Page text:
U.S. Transportation Secretary Ray LaHood has announced that the Federal Department of Transportation is allotting $787 million for 255 modernization and repair projects across the nation. Comparatively, in 2010 the U.S. allotted $1.8 billion for such expenses.
As our nation’s infrastructure continues to ungraciously age, many see transportation spending as the prime opportunity to rebuild the economy.
While $787 million is likely to help many small projects come to fruition, it is not the all-encompassing figure needed to combat the problem of rapid, national infrastructure decay. The DOT also released a map (screengrab above, link here) to show where and for what purpose the money will be spent.
This marks the third consecutive year the DOT has allotted money to help rebuild and revitalize our nation’s transportation systems. Investing in transit has traditionally been easily to engender bipartisan support for since all citizens can enjoy the end result:
Investing in transit—the infrastructure that we depend on to go to work, school, the grocery store, and the doctor’s office—generates benefits that go far beyond increasing access to jobs and essential services. In the past, we’ve see unmistakable proof that transit transforms communities, revives aging downtowns, promotes economic growth, and improves the quality of life for hard-working families.
Since many of these awards will replace aging buses for clean-fuel vehicles, these investments will also improve air quality not just for transit riders, but also for everyone in the community.
On top of that, these funds will put people back to work modernizing our nation’s public transit systems.
New Jersey Transit: $76 million to upgrade its statewide bus fleet, to improve commuting times, improve air quality for state residents, and save on fuel by doubling the fleet of fuel-efficient buses. In addition, the state will put new hybrid coach buses on the road to improve the commute to New York City and start a new Bus Rapid Transit service between Camden County and downtown Philadelphia.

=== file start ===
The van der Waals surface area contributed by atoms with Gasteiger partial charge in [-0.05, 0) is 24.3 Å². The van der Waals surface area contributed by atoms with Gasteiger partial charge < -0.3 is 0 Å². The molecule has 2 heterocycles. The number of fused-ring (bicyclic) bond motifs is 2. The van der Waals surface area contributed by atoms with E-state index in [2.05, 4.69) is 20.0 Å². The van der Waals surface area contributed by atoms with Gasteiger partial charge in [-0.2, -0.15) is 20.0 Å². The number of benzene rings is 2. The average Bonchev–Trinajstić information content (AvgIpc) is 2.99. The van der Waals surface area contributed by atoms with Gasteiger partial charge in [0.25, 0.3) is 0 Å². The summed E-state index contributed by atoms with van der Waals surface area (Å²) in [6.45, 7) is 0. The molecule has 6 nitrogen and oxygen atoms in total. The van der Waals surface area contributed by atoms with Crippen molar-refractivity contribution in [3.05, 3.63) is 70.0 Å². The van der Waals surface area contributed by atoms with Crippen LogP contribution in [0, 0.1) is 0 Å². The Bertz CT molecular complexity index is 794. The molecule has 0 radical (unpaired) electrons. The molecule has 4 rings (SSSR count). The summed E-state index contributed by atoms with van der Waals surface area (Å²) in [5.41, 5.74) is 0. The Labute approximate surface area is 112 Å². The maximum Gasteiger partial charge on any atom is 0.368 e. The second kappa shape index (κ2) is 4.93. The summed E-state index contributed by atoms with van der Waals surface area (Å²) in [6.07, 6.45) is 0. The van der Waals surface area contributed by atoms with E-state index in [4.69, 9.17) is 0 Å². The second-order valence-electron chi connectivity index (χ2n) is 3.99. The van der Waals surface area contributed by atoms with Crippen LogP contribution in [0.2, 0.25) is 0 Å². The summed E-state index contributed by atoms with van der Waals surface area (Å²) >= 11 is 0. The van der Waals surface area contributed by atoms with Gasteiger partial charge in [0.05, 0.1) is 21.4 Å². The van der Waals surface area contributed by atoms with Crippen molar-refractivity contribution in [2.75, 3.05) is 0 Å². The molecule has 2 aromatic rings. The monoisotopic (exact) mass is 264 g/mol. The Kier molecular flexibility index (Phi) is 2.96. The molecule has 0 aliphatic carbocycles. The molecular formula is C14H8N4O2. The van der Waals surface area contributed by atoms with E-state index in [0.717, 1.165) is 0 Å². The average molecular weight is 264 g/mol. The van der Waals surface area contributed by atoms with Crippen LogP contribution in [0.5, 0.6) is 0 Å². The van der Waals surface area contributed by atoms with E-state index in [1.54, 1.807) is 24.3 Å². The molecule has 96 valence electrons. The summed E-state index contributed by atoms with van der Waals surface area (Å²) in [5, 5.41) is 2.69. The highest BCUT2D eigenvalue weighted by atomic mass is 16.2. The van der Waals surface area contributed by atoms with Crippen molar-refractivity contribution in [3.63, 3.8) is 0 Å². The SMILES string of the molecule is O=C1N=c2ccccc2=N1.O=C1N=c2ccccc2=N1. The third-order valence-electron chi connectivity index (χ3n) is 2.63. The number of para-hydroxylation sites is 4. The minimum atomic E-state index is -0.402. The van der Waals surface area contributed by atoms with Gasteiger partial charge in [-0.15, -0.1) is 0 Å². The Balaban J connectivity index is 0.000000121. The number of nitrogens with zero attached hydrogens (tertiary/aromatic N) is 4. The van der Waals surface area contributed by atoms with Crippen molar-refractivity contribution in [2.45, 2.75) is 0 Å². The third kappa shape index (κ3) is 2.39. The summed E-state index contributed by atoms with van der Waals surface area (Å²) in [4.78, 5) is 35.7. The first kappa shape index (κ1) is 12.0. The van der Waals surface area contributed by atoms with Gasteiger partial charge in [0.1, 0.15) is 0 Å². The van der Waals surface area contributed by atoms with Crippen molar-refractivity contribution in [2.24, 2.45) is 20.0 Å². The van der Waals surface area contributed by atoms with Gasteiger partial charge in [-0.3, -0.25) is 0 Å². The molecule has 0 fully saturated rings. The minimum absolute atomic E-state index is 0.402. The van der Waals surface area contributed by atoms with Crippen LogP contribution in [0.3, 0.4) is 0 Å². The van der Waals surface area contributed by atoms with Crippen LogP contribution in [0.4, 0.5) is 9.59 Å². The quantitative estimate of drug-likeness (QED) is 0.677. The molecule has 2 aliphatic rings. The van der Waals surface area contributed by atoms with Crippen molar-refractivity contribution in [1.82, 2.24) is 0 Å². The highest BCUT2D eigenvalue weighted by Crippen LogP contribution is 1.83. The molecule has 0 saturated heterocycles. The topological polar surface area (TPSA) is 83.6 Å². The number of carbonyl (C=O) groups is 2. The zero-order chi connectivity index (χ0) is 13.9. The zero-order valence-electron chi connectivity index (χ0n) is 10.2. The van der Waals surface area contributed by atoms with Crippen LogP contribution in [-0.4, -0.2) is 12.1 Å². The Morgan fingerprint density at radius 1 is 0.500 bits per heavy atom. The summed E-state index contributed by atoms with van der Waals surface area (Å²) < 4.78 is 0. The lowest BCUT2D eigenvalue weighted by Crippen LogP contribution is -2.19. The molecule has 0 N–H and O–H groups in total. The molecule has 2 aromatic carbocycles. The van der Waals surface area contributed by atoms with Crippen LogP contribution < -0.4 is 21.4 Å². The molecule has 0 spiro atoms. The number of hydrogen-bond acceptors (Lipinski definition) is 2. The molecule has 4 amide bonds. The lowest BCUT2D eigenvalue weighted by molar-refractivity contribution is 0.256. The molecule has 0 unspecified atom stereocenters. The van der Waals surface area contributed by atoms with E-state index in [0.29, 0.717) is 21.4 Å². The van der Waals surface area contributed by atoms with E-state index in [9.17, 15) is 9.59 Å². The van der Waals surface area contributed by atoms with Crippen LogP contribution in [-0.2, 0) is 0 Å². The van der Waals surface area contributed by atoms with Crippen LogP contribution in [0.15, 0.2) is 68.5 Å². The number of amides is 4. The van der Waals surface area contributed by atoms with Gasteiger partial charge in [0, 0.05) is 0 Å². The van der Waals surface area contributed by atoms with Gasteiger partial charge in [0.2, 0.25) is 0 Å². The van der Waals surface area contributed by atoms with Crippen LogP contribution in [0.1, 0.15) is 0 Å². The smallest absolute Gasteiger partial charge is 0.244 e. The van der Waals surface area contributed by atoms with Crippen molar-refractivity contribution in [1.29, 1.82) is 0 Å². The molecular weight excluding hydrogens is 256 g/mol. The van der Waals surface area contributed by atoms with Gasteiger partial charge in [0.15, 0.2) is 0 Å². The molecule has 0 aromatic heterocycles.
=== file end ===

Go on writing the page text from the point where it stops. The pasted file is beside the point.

Maryland Department of Transportation: $40 million to replace Baltimore’s 65-year old Kirk Division Bus Facility with two sustainable “green” buildings that will help reduce operating costs, create local construction jobs in Northeast Baltimore, and help more than 350 local transit employees maintain a growing fleet of new, energy-efficient buses that are now serviced elsewhere.
Los Angeles County Metropolitan Transportation Authority: $15 million to replace aging buses with new buses which will use compressed natural gas. These new buses will improve reliability for riders, leave a smaller environmental footprint and reduce fuel costs.
Capital Area Transportation Authority in East Lansing, Michigan: $6.3 million to redevelop a former Amtrak station near Michigan State University into the Capital Area Multi-Modal Gateway Project, which will improve bicycle and pedestrian access and connections to local bus and rail service.